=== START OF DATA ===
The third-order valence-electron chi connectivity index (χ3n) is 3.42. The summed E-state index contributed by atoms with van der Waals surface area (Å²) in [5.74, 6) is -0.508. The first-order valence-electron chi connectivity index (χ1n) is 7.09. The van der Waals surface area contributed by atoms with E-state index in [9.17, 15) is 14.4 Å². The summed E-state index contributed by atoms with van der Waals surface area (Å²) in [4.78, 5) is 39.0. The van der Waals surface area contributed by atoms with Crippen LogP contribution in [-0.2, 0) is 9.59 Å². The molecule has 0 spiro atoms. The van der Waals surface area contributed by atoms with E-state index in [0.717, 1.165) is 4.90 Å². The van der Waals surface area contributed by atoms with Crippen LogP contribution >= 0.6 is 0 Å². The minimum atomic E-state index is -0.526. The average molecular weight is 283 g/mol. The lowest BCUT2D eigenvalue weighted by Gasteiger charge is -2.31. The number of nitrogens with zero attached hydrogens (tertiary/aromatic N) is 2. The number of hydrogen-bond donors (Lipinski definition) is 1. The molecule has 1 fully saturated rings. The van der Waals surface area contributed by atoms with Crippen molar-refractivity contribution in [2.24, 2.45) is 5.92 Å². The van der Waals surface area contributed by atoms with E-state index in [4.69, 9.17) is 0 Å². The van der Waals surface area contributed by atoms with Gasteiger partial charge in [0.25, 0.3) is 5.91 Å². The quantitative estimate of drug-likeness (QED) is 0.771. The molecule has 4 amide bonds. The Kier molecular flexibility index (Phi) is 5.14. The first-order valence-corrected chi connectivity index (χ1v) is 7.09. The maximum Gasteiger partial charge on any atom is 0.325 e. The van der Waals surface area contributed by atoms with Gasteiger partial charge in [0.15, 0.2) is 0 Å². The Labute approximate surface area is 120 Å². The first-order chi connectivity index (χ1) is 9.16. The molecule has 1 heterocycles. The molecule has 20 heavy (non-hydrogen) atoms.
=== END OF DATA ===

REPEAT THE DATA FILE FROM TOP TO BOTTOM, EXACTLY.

The third-order valence-electron chi connectivity index (χ3n) is 3.42. The summed E-state index contributed by atoms with van der Waals surface area (Å²) in [5.74, 6) is -0.508. The first-order valence-electron chi connectivity index (χ1n) is 7.09. The van der Waals surface area contributed by atoms with E-state index in [9.17, 15) is 14.4 Å². The summed E-state index contributed by atoms with van der Waals surface area (Å²) in [4.78, 5) is 39.0. The van der Waals surface area contributed by atoms with Crippen LogP contribution in [-0.2, 0) is 9.59 Å². The molecule has 0 spiro atoms. The van der Waals surface area contributed by atoms with E-state index in [0.717, 1.165) is 4.90 Å². The van der Waals surface area contributed by atoms with Crippen LogP contribution >= 0.6 is 0 Å². The minimum atomic E-state index is -0.526. The average molecular weight is 283 g/mol. The lowest BCUT2D eigenvalue weighted by Gasteiger charge is -2.31. The number of nitrogens with zero attached hydrogens (tertiary/aromatic N) is 2. The number of hydrogen-bond donors (Lipinski definition) is 1. The molecule has 1 fully saturated rings. The van der Waals surface area contributed by atoms with Crippen molar-refractivity contribution in [2.24, 2.45) is 5.92 Å². The van der Waals surface area contributed by atoms with E-state index in [4.69, 9.17) is 0 Å². The van der Waals surface area contributed by atoms with Gasteiger partial charge in [0.25, 0.3) is 5.91 Å². The quantitative estimate of drug-likeness (QED) is 0.771. The molecule has 4 amide bonds. The Kier molecular flexibility index (Phi) is 5.14. The first-order valence-corrected chi connectivity index (χ1v) is 7.09. The maximum Gasteiger partial charge on any atom is 0.325 e. The van der Waals surface area contributed by atoms with Gasteiger partial charge in [0.15, 0.2) is 0 Å². The Labute approximate surface area is 120 Å². The first-order chi connectivity index (χ1) is 9.16. The molecule has 1 heterocycles. The molecule has 20 heavy (non-hydrogen) atoms.